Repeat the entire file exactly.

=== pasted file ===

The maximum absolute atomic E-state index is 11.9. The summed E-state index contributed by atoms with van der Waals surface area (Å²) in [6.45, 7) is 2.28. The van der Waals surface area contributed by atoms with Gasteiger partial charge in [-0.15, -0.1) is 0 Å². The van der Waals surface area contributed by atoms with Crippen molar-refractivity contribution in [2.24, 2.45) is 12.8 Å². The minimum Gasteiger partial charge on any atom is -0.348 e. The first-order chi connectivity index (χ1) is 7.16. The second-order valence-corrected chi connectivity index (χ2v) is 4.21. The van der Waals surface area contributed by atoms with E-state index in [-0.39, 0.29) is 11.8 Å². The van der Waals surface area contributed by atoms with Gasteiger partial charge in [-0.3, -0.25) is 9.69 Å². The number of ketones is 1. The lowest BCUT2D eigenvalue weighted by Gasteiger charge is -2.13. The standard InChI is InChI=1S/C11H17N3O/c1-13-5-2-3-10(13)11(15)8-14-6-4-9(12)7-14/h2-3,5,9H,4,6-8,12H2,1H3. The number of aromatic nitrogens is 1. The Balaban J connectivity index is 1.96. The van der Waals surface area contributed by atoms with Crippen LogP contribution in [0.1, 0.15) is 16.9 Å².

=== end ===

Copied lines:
The maximum absolute atomic E-state index is 11.9. The summed E-state index contributed by atoms with van der Waals surface area (Å²) in [6.45, 7) is 2.28. The van der Waals surface area contributed by atoms with Gasteiger partial charge in [-0.15, -0.1) is 0 Å². The van der Waals surface area contributed by atoms with Crippen molar-refractivity contribution in [2.24, 2.45) is 12.8 Å². The minimum Gasteiger partial charge on any atom is -0.348 e. The first-order chi connectivity index (χ1) is 7.16. The second-order valence-corrected chi connectivity index (χ2v) is 4.21. The van der Waals surface area contributed by atoms with E-state index in [-0.39, 0.29) is 11.8 Å². The van der Waals surface area contributed by atoms with Gasteiger partial charge in [-0.3, -0.25) is 9.69 Å². The number of ketones is 1. The lowest BCUT2D eigenvalue weighted by Gasteiger charge is -2.13. The standard InChI is InChI=1S/C11H17N3O/c1-13-5-2-3-10(13)11(15)8-14-6-4-9(12)7-14/h2-3,5,9H,4,6-8,12H2,1H3. The number of aromatic nitrogens is 1. The Balaban J connectivity index is 1.96. The van der Waals surface area contributed by atoms with Crippen LogP contribution in [0.1, 0.15) is 16.9 Å².